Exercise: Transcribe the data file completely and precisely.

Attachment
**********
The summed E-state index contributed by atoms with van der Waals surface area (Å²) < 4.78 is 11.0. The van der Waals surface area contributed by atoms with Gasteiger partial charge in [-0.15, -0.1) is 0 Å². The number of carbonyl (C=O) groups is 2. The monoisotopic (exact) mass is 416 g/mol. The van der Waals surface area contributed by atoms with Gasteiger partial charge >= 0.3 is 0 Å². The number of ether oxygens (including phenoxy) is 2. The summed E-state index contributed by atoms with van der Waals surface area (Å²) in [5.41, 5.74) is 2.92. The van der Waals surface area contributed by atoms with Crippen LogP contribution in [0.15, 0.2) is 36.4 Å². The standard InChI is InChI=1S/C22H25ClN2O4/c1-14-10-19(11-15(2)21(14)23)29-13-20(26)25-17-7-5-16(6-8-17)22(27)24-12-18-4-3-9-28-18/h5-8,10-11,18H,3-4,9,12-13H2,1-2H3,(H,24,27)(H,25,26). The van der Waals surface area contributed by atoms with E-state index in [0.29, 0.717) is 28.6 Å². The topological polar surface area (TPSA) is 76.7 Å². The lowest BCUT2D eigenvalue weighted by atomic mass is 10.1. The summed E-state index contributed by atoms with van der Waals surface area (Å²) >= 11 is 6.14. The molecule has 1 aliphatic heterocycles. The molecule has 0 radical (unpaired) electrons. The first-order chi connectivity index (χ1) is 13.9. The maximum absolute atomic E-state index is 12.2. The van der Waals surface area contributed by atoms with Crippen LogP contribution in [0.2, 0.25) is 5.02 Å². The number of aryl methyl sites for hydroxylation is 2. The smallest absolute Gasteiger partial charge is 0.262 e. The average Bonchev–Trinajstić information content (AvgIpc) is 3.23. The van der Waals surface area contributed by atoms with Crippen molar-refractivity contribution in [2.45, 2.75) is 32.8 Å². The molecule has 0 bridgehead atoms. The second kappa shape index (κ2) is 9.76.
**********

The summed E-state index contributed by atoms with van der Waals surface area (Å²) < 4.78 is 11.0. The van der Waals surface area contributed by atoms with Gasteiger partial charge in [-0.15, -0.1) is 0 Å². The number of carbonyl (C=O) groups is 2. The monoisotopic (exact) mass is 416 g/mol. The van der Waals surface area contributed by atoms with Gasteiger partial charge >= 0.3 is 0 Å². The number of ether oxygens (including phenoxy) is 2. The summed E-state index contributed by atoms with van der Waals surface area (Å²) in [5.41, 5.74) is 2.92. The van der Waals surface area contributed by atoms with Crippen LogP contribution in [0.15, 0.2) is 36.4 Å². The standard InChI is InChI=1S/C22H25ClN2O4/c1-14-10-19(11-15(2)21(14)23)29-13-20(26)25-17-7-5-16(6-8-17)22(27)24-12-18-4-3-9-28-18/h5-8,10-11,18H,3-4,9,12-13H2,1-2H3,(H,24,27)(H,25,26). The van der Waals surface area contributed by atoms with E-state index in [0.29, 0.717) is 28.6 Å². The topological polar surface area (TPSA) is 76.7 Å². The lowest BCUT2D eigenvalue weighted by atomic mass is 10.1. The summed E-state index contributed by atoms with van der Waals surface area (Å²) >= 11 is 6.14. The molecule has 1 aliphatic heterocycles. The molecule has 0 radical (unpaired) electrons. The first-order chi connectivity index (χ1) is 13.9. The maximum absolute atomic E-state index is 12.2. The van der Waals surface area contributed by atoms with Crippen LogP contribution in [0.2, 0.25) is 5.02 Å². The number of aryl methyl sites for hydroxylation is 2. The smallest absolute Gasteiger partial charge is 0.262 e. The average Bonchev–Trinajstić information content (AvgIpc) is 3.23. The van der Waals surface area contributed by atoms with Crippen molar-refractivity contribution in [2.45, 2.75) is 32.8 Å². The molecule has 0 bridgehead atoms. The second kappa shape index (κ2) is 9.76.